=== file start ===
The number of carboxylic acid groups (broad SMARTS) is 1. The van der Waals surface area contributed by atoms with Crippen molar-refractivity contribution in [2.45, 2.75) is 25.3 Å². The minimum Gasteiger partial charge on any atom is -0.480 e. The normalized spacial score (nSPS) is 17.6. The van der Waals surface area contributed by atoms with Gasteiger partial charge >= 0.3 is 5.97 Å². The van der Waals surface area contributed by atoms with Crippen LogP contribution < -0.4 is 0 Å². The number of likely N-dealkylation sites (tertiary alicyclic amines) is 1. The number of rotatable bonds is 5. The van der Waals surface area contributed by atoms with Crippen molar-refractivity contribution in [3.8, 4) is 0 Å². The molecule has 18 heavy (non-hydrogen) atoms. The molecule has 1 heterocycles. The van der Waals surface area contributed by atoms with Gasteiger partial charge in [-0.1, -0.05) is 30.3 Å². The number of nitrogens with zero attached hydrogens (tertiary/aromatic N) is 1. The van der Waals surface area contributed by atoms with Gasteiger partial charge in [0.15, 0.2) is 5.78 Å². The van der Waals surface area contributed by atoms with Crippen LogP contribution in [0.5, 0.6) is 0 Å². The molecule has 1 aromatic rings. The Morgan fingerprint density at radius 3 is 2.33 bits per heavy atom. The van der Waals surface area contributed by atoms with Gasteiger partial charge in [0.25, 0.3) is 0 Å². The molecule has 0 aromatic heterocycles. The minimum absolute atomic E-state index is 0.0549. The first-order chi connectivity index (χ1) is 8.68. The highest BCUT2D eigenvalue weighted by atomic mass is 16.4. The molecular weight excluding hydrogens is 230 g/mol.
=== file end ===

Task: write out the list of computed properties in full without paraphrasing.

The number of carboxylic acid groups (broad SMARTS) is 1. The van der Waals surface area contributed by atoms with Crippen molar-refractivity contribution in [2.45, 2.75) is 25.3 Å². The minimum Gasteiger partial charge on any atom is -0.480 e. The normalized spacial score (nSPS) is 17.6. The van der Waals surface area contributed by atoms with Gasteiger partial charge >= 0.3 is 5.97 Å². The van der Waals surface area contributed by atoms with Crippen LogP contribution < -0.4 is 0 Å². The number of likely N-dealkylation sites (tertiary alicyclic amines) is 1. The number of rotatable bonds is 5. The van der Waals surface area contributed by atoms with Crippen molar-refractivity contribution in [3.8, 4) is 0 Å². The molecule has 18 heavy (non-hydrogen) atoms. The molecule has 1 heterocycles. The van der Waals surface area contributed by atoms with Gasteiger partial charge in [-0.1, -0.05) is 30.3 Å². The number of nitrogens with zero attached hydrogens (tertiary/aromatic N) is 1. The van der Waals surface area contributed by atoms with Gasteiger partial charge in [0.15, 0.2) is 5.78 Å². The van der Waals surface area contributed by atoms with Crippen LogP contribution in [0.5, 0.6) is 0 Å². The molecule has 1 aromatic rings. The Morgan fingerprint density at radius 3 is 2.33 bits per heavy atom. The van der Waals surface area contributed by atoms with Gasteiger partial charge in [0.25, 0.3) is 0 Å². The molecule has 0 aromatic heterocycles. The minimum absolute atomic E-state index is 0.0549. The first-order chi connectivity index (χ1) is 8.68. The highest BCUT2D eigenvalue weighted by atomic mass is 16.4. The molecular weight excluding hydrogens is 230 g/mol.